Tom Conway - who also stars in I Walked with a Zombie and in Cat People, and even plays a character named "Dr. Judd" in the latter, though his namesake dies in that one - plays Jacqueline's psychiatrist.

Always nice to see. This guy's enunciation was the best.
And Jean Brooks plays Jacqueline.

Her Hollywood career didn't last very long, alas.
Both she and Tom Conway, actually, peaked with the Lewton films and died from alcohol-related illnesses.
Erford Gage, Hoag, enlisted in the Army shortly after The Seventh Victim and was killed in the Philippines 1945. Hugh Beaumont, as noted last time, went on to television fame and fortune elsewhere.

Urban apathy/ discontent - It's tempting to read all this as a reaction to the War, but not so sure. It's even more tempting to imagine what the average war-weary/ war-anxious citizen of the United States felt when confronted with this film in 1943. Lewton was exploring malaise and dread from an intellectual position, and when asked to summarize the theme for a RKO executive said "Death is good."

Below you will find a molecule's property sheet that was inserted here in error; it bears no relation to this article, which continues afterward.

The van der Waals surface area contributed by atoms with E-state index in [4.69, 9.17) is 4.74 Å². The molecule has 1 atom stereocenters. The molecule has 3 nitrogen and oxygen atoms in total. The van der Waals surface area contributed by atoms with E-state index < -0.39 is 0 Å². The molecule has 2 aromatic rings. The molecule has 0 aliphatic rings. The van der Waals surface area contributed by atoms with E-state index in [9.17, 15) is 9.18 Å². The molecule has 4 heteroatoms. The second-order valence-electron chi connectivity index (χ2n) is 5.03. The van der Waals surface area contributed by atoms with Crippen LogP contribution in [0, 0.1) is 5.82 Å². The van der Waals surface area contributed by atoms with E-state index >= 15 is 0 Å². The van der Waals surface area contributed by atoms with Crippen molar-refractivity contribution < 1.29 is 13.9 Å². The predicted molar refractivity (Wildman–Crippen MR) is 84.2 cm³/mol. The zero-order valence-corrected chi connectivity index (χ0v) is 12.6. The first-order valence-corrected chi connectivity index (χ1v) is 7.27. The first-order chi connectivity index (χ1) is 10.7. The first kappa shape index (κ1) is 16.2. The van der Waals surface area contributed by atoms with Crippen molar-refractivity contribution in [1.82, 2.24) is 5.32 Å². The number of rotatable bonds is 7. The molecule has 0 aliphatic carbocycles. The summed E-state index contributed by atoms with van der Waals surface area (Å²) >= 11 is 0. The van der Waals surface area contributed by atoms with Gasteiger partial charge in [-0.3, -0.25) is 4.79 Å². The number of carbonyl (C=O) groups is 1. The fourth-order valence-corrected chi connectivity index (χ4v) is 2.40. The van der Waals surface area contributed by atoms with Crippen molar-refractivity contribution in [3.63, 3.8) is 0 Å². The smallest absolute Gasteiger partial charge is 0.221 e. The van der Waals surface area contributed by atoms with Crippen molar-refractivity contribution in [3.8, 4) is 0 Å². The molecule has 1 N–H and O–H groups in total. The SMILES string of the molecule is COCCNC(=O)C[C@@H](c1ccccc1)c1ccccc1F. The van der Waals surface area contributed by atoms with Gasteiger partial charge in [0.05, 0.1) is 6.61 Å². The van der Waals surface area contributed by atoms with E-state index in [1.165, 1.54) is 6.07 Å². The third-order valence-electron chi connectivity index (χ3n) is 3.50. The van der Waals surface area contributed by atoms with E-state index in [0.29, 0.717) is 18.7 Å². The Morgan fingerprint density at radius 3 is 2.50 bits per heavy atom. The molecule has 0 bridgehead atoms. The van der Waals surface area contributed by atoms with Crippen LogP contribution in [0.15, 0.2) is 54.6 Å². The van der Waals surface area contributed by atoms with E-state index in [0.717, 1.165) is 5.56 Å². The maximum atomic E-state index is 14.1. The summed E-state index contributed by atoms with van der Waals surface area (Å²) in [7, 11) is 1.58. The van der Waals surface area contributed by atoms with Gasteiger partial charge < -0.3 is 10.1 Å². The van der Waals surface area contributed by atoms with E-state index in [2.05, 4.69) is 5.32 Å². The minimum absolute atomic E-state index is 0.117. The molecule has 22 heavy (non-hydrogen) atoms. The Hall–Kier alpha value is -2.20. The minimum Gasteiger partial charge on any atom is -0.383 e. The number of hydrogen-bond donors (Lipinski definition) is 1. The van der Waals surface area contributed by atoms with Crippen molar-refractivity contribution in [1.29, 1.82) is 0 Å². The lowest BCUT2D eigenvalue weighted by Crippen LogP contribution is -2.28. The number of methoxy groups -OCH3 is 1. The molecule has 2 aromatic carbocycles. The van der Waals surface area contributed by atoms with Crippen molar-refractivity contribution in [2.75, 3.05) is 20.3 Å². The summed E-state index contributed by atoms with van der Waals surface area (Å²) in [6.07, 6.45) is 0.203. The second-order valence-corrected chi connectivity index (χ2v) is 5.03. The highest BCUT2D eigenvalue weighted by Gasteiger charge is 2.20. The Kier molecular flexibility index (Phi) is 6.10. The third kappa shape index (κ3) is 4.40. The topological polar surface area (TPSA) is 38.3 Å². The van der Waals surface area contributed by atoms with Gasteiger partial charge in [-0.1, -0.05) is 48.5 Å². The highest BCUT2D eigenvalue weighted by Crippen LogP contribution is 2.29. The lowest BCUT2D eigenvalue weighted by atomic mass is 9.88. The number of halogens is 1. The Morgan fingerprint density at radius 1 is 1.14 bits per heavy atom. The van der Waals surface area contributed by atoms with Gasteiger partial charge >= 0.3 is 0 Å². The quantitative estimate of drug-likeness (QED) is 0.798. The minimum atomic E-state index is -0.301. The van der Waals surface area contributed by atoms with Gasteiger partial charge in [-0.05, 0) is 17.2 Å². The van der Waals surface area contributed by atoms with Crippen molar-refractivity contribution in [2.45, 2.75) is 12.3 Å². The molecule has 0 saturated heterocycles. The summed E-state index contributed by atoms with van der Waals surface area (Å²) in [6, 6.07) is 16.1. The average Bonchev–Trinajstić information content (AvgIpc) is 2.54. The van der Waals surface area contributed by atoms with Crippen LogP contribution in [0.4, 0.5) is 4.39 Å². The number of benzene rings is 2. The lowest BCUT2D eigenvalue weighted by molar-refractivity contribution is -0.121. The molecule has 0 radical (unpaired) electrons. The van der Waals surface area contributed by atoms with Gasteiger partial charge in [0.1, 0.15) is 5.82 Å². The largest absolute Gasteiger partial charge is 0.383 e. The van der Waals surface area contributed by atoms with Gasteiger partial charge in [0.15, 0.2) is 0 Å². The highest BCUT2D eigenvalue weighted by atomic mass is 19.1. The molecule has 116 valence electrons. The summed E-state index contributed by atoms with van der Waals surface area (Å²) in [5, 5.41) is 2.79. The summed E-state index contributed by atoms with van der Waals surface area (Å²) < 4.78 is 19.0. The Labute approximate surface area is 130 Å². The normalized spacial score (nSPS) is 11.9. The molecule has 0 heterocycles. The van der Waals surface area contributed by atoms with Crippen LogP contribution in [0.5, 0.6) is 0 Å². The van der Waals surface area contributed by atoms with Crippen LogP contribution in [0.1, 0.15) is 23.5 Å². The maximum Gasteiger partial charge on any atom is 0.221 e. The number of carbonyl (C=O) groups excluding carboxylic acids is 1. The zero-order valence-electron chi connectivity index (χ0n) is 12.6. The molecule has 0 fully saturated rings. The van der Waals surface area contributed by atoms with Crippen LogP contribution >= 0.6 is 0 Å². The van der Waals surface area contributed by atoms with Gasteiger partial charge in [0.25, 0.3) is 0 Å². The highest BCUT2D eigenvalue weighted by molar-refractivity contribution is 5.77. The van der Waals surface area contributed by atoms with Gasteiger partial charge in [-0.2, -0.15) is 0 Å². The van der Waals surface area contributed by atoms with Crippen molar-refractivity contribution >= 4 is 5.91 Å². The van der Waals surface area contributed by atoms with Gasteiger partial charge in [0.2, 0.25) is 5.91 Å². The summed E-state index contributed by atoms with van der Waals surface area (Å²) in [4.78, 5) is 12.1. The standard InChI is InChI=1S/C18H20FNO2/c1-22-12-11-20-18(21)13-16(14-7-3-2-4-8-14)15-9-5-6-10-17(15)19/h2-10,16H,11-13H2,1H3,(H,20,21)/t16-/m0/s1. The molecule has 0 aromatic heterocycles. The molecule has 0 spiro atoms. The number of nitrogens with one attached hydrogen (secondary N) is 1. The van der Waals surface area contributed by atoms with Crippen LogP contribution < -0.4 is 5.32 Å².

Not the most easily digestible message after a couple of newsreels of the Allies advancing up the Italian peninsula.


"Why are you wearing a tuxedo?"
"It's after 6 PM, Lemon - what am I, a farmer?"


  1. Jesus! This sounds fantastic! I've never seen any Lewton films (including "The Cat People," sadly), but when I get around to changing that I think I know which one I'll be starting with.

    You mentioned it, and I definitely found myself thinking of "Rosemary's Baby" while reading this review. I wonder if Levin and/or Polanski were big Lewton fans. It seems likely in Polanski's case.

    That screencap of Jacqueline sitting in front of the glass of poison is chilling. Moreso if you've actually seen the movie, I bet.

    1. I wonder that, too, about Levin / Polanski. You can't go wrong with any of Lewton's work at RKO, but "Seventh Victim" is indeed fantastic - just a slow-burner and really atmospheric.